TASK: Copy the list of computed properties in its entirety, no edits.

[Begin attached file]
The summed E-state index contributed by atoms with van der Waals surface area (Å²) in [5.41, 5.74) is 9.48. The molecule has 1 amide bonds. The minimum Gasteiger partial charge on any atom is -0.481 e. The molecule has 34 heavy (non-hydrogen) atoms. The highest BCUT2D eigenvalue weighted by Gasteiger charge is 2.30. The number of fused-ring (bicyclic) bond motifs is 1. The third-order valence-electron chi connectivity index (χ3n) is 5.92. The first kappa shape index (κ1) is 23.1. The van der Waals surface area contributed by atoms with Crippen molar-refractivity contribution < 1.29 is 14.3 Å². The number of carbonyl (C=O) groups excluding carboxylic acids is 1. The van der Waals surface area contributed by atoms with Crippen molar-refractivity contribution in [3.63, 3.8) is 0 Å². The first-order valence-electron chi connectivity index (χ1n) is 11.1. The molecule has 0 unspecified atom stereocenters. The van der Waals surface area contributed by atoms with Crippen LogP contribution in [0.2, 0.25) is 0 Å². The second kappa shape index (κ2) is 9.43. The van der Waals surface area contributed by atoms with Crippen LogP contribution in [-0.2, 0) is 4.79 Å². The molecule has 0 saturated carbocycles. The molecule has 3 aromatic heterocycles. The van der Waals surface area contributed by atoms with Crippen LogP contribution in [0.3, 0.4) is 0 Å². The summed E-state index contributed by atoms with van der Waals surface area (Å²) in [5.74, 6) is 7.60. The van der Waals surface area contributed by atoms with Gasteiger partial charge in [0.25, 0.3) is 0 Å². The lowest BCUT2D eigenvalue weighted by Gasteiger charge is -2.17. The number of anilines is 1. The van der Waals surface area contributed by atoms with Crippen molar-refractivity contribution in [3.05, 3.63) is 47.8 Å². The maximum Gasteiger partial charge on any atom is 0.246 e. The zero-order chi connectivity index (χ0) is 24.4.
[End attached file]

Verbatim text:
The summed E-state index contributed by atoms with van der Waals surface area (Å²) in [5.41, 5.74) is 9.48. The molecule has 1 amide bonds. The minimum Gasteiger partial charge on any atom is -0.481 e. The molecule has 34 heavy (non-hydrogen) atoms. The highest BCUT2D eigenvalue weighted by Gasteiger charge is 2.30. The number of fused-ring (bicyclic) bond motifs is 1. The third-order valence-electron chi connectivity index (χ3n) is 5.92. The first kappa shape index (κ1) is 23.1. The van der Waals surface area contributed by atoms with Crippen molar-refractivity contribution < 1.29 is 14.3 Å². The number of carbonyl (C=O) groups excluding carboxylic acids is 1. The van der Waals surface area contributed by atoms with Crippen molar-refractivity contribution in [3.63, 3.8) is 0 Å². The first-order valence-electron chi connectivity index (χ1n) is 11.1. The molecule has 0 unspecified atom stereocenters. The van der Waals surface area contributed by atoms with Crippen LogP contribution in [0.2, 0.25) is 0 Å². The second kappa shape index (κ2) is 9.43. The van der Waals surface area contributed by atoms with Crippen LogP contribution in [-0.2, 0) is 4.79 Å². The molecule has 0 saturated carbocycles. The molecule has 3 aromatic heterocycles. The van der Waals surface area contributed by atoms with Crippen LogP contribution in [0.3, 0.4) is 0 Å². The summed E-state index contributed by atoms with van der Waals surface area (Å²) in [5.74, 6) is 7.60. The van der Waals surface area contributed by atoms with Gasteiger partial charge in [0.25, 0.3) is 0 Å². The lowest BCUT2D eigenvalue weighted by Gasteiger charge is -2.17. The number of anilines is 1. The van der Waals surface area contributed by atoms with Crippen molar-refractivity contribution in [3.05, 3.63) is 47.8 Å². The maximum Gasteiger partial charge on any atom is 0.246 e. The zero-order chi connectivity index (χ0) is 24.4.